This discovery turned the previous understanding of juvenile commercial fish species on its head.
“We had thought fish only developed in coastal estuaries, and that once larvae were swept out to sea that was end of them. But in fact, these eddies are nursery grounds for commercial fisheries along the east coast of Australia.”
Check out some of the samples the team collected (a few of which wouldn’t look out of place on the dancefloor of the Eastern at 3am):
We can’t wait to hear about more amazing discoveries from the Investigator as it continues its travels. For all the latest on our Marine National Facility, including a virtual tour, check out our website.
Unfortunately, we can’t yet recommend the far-East as a solution to Sydney’s housing crisis. We hear they don’t even have a Gelato Messina out there yet.
NASA has spent the last nine years navigating New Horizons towards Pluto. Within days, the first high resolution images will be beamed back to earth giving the world its first real insight into what makes the tiny ‘planet’ tick. But for now, not even NASA can claim to know very much about it. So we thought we’d speak to some of Australia’s youngest and brightest minds to see what they think.
In summary, here are five ways NASA can prepare for an encounter with Pluto.
- Before you get to Pluto give them a call, and let them know you’re coming: According to our ‘young astronomers’ there is a man on Pluto with a phone, and he may be able to tell you how cool or fun it is before you get there.
- Definitely pack a hairbrush: You never know when you’ll need to look your best. And you might just really like brushing your hair. Oh, and bring toys.
- Be prepared to eat a lot of cheese: Right now we don’t know exactly what Pluto is made of. One theory is that ‘like the moon’ it could be made of cheese. Hopefully a nice Brie or Camembert.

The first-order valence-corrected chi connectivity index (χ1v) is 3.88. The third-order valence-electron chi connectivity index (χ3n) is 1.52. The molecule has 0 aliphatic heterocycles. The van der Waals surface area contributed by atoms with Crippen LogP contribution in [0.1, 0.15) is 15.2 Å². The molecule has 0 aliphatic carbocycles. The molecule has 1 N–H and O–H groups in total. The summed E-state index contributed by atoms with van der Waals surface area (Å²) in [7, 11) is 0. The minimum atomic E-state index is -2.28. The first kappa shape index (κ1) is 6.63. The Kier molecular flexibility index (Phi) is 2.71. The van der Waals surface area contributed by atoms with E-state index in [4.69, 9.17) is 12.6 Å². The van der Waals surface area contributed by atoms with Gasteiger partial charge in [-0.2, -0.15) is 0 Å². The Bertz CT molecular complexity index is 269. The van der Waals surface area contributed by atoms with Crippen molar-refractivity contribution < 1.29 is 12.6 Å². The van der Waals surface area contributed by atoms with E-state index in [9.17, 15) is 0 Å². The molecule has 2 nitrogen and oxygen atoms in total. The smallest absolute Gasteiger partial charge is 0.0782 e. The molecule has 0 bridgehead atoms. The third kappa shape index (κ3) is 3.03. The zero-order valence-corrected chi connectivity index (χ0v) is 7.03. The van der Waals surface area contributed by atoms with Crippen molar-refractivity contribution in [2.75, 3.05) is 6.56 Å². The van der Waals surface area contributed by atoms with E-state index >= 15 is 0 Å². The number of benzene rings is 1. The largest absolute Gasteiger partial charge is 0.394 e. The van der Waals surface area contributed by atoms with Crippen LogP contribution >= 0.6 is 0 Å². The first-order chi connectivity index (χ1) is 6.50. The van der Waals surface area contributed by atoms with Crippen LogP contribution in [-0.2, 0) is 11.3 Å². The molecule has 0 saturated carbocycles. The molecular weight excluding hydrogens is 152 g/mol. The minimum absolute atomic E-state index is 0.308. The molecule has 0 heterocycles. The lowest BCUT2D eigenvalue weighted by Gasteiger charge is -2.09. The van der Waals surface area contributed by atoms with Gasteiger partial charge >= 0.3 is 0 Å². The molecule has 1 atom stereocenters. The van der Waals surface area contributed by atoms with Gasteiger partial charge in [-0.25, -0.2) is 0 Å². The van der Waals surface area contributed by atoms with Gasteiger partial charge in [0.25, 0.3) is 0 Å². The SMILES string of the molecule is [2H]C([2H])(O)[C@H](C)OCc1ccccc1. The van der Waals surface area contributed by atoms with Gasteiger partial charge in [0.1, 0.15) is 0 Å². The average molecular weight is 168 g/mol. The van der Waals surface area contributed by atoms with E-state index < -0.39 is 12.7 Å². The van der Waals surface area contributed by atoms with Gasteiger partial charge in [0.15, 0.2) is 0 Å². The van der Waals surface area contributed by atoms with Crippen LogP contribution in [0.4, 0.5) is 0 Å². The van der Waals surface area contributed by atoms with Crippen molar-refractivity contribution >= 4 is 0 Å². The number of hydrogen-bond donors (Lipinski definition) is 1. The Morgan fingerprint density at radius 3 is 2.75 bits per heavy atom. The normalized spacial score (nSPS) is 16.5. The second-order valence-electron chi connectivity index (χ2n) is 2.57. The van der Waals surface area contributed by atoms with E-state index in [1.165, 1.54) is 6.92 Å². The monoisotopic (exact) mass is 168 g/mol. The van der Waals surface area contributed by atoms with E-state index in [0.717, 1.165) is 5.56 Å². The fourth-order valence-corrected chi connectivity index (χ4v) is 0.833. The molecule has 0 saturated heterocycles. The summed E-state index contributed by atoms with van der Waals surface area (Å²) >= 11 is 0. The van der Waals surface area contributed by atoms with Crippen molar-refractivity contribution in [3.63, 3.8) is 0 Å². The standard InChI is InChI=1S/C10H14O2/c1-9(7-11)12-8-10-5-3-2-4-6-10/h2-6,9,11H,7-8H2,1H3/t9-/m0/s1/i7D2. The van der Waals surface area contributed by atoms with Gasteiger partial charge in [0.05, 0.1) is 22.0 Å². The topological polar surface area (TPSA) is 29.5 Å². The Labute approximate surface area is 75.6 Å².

- Be aware of Pluto’s emotional state: Our young scientists have warned that Pluto may be dealing with some hurt feelings. Since it was forcibly removed from the planets’ friendship ring, Pluto is believed to be “upset, angry, stressed, left-out and unlucky”.
- It’s never too late to say sorry: NASA might consider apologising on behalf of planet Earth. #plutoisaplanet
By Emily Lehmann
Arnie is back. Yes, you better believe it: the Terminator is out once again in full 3D glory… but he’s not just on the big screen.
After watching the fifth instalment Terminator Genesys over the weekend, we got to thinking: could we build our own Terminator cyborg, only better? The answer is, of course we can – we’re CSIRO!
Down at our underground resistance base Lab 22 we’ve started working on a 3D metallic Terminator-inspired skeleton. The new model, dubbed the Ti-1000, is made of super strong and lightweight titanium, so it can take down mortal Cyberdine enemies with greater speed and agility.
Our key advantage is that our Ti-1000 models are 100 per cent customisable on demand, so there won’t be any Skynet showdown they can’t handle.
We can respond to specific (state of) emergency market needs by 3D printing tailor-designed precision parts with the right qualities for the job. In fact, our sinister looking Terminator hand and pelvis were delivered with rapid response from concept to creation, in under a week!*
We also have top-notch facilities at our doorstep meaning that we can continue to tweak and enhance our Terminator assemblage.